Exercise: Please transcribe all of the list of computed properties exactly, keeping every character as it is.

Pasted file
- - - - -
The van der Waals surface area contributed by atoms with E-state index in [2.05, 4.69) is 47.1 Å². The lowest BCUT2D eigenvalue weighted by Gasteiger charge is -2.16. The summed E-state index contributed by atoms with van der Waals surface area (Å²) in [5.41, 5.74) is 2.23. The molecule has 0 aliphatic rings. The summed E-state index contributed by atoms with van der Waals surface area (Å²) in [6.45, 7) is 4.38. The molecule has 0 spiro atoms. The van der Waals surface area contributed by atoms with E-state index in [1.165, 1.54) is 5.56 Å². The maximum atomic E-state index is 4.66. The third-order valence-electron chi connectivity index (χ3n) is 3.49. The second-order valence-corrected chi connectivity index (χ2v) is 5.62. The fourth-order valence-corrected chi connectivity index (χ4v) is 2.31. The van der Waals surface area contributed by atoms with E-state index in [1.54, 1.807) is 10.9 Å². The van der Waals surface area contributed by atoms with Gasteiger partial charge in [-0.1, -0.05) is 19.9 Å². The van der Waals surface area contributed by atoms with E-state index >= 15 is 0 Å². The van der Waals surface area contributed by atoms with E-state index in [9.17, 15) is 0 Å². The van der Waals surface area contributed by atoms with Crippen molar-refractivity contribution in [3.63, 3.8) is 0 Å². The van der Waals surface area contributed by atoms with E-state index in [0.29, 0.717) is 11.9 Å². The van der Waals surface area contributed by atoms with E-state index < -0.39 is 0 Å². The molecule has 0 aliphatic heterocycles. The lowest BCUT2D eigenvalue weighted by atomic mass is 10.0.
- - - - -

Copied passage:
The van der Waals surface area contributed by atoms with E-state index in [2.05, 4.69) is 47.1 Å². The lowest BCUT2D eigenvalue weighted by Gasteiger charge is -2.16. The summed E-state index contributed by atoms with van der Waals surface area (Å²) in [5.41, 5.74) is 2.23. The molecule has 0 aliphatic rings. The summed E-state index contributed by atoms with van der Waals surface area (Å²) in [6.45, 7) is 4.38. The molecule has 0 spiro atoms. The van der Waals surface area contributed by atoms with E-state index in [1.165, 1.54) is 5.56 Å². The maximum atomic E-state index is 4.66. The third-order valence-electron chi connectivity index (χ3n) is 3.49. The second-order valence-corrected chi connectivity index (χ2v) is 5.62. The fourth-order valence-corrected chi connectivity index (χ4v) is 2.31. The van der Waals surface area contributed by atoms with E-state index in [1.54, 1.807) is 10.9 Å². The van der Waals surface area contributed by atoms with Gasteiger partial charge in [-0.1, -0.05) is 19.9 Å². The van der Waals surface area contributed by atoms with E-state index >= 15 is 0 Å². The van der Waals surface area contributed by atoms with E-state index in [9.17, 15) is 0 Å². The van der Waals surface area contributed by atoms with Crippen molar-refractivity contribution in [3.63, 3.8) is 0 Å². The van der Waals surface area contributed by atoms with E-state index in [0.29, 0.717) is 11.9 Å². The van der Waals surface area contributed by atoms with E-state index < -0.39 is 0 Å². The molecule has 0 aliphatic heterocycles. The lowest BCUT2D eigenvalue weighted by atomic mass is 10.0.